This can be a simple and effective mindfulness technique to use, especially when you’re feeling overwhelmed. By focusing your attention on your body, you can give yourself a break from external stimulation, to-do lists, or anything else which might be triggering your experience of stress. Simply move your attention through your body from your toes up to the top of your head (or vice versa).

Here is an example of how to go about this:

  • Focus your attention on your toes. Feel any sensations in your toes, just letting your attention rest there for a few moments.

  • Notice the rest of your feet; the arches of your feet, the tops of your feet, your heels. Ankles.

  • Move your awareness up your legs. Notice your shins and calves. Observe your knees and the backs of your knees. Hamstrings, quadriceps, inner thighs, outer thighs.

  • Notice your groin, buttocks and pelvic region.

  • Observe your lower back, middle back and upper back. You might like to let your attention flow over your spine, visualizing it as a string of pearls.

  • Move your awareness over your stomach, ribcage, chest and shoulders.

  • Allow your attention to move down your arms; armpits, upper arms, elbows, elbow creases, lower arms, wrists.

  • Notice the backs of your hands, the palms of your hands, your knuckles and each finger and thumbs.

  • Move your attention to your neck, head and face.

  • Notice all the different features of your face, including your forehead, eyebrows, eyes and eyelids, cheeks, nose, lips, tongue, chin and ears.

  • Take a little bit of time to observe your entire body, as a whole.

You can take as long as you like with this practice and change it to suit you – feel free to explore each body part in more depth or observe sensations as you move your awareness over your body (like temperature, tension and relaxation).

If you like, you could even record yourself reading the body scan so you can listen to it with your eyes closed.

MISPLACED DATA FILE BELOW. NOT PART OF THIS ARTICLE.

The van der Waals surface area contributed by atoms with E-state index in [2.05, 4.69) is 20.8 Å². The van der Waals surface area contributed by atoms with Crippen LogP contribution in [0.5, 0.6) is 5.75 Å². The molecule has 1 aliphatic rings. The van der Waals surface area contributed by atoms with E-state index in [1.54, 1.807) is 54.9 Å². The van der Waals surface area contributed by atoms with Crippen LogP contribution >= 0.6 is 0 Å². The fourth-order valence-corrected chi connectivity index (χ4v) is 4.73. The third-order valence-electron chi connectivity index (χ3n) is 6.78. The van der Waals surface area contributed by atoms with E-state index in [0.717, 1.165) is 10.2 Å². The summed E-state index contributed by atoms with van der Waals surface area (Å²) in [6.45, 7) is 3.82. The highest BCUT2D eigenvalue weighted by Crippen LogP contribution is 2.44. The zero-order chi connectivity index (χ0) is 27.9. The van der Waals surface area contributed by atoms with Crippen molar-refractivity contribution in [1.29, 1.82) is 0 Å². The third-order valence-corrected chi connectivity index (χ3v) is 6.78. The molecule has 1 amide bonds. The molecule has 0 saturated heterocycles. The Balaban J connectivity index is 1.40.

5. Notice the weather and the season.

Either go outside or look out a window and notice everything you can about the weather and the season.

Observe drops of rain on a window or feel the sunshine on your skin.

Notice the temperature.

Look at the trees – are they bare, or colorful, or green and thriving?

Observe the shapes of any clouds in the sky.

Listen to the different sounds of nature.

Non-judgmentally experience the weather and the season for a simple mindfulness practice at any time!

Keep in mind that some mindfulness techniques might resonate with you more than others. Some techniques might suit different situations better. Some techniques might challenge you. Some might feel simple and effortless.

Experiment with these mindfulness techniques and develop a regular practice to find out what works best for you so that when stress starts to feel overwhelming, you’ll know just what to do.

Which mindfulness technique will you be trying out first?

Written by Rachael Kable.

Rachael Kable is a mindfulness and meditation teacher from Mount Beauty, Australia. She is the host of The Mindful Kind podcast and her first book – also called The Mindful Kind – was published in early 2019. With a background in psychology, coaching and meditation, Rachael whole-heartedly supports people around the world to implement mindfulness and manage stress.

Connect with Rachael at or on Instagram, Facebook and Pinterest.